During this past week a few positive news reports from around the world seemed to indicate a potential shift in the ongoing persecution of the Baha’i Faith and its adherents in Iran.
A senior Iranian cleric, Ayotollah Abdol-Hamid Masoumi-Tehrani, presented an artistically-illuminated calligraphic rendering of a passage from the writings of Baha’u’llah to the Baha’is of the world, in an unprecedented gesture of solidarity and sympathy for the persecuted Baha’is in his country.
In a statement that accompanied his heartfelt gift, the Ayotollah said, “I have made this as an enduring symbol of respect for the innate dignity of human beings, for fellow-feeling and peaceful coexistence regardless of religious affiliation, denomination or belief. And now at the start of this new year 1393 (2014) I present this precious symbol—an expression of sympathy and care from me and on behalf of all my open-minded fellow citizens who respect others for their humanity and not for their religion or way of worship—to all the Baha’is of the world, particularly to the Baha’is of Iran who have suffered in manifold ways as a result of blind religious prejudice.”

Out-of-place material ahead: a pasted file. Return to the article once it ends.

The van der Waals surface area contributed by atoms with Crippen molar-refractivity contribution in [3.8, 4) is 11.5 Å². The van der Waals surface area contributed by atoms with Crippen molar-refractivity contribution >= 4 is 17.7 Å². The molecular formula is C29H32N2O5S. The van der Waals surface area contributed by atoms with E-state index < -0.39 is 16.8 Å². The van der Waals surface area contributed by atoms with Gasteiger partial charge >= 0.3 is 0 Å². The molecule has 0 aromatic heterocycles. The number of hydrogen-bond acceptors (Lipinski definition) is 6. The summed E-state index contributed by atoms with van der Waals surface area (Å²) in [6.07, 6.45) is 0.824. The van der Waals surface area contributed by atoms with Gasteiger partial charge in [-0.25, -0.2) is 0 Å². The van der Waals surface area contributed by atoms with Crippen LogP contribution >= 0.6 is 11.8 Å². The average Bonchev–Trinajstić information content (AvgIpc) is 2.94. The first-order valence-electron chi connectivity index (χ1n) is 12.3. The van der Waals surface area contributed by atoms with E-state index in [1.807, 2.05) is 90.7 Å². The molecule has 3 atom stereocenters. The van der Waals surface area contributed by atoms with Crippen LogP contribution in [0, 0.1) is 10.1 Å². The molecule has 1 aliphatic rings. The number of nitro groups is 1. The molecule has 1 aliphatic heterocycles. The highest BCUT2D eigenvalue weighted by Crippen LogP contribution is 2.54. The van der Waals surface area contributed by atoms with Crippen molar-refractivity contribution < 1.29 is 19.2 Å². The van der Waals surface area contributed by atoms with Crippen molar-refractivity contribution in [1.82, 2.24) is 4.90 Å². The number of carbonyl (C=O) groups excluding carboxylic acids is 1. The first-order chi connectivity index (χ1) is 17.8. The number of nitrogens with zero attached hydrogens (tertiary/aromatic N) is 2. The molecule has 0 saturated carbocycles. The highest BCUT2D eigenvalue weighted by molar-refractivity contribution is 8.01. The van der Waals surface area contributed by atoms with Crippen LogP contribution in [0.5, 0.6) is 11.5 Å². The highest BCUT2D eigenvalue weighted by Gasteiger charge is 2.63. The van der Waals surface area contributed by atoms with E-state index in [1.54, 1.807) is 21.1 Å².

Religious leaders from many Faiths around the world responded with hope. The Bishop of Coventry and the Church of England’s lead bishop on foreign policy, Dr. Christopher Cocksworth, said “I’m heartened to learn of the recent decision by Ayotollah Abdol-Hamid Masoumi Tehrani to gift to the Baha’is an illuminated calligraphic work from the writings of Baha’u’llah, the founder of the Baha’i Faith. Given the systemic and long-standing suffering experienced by the Baha’i community in Iran, this is an imaginatively courageous step by a senior Iranian Islamic scholar.”
Also, the International Campaign for Human Rights in Iran reported that Javad Larijani, Head of the Iranian Judiciary’s Human Rights Council, admitted that the Baha’is in Iran are entitled to full and equal constitutional rights.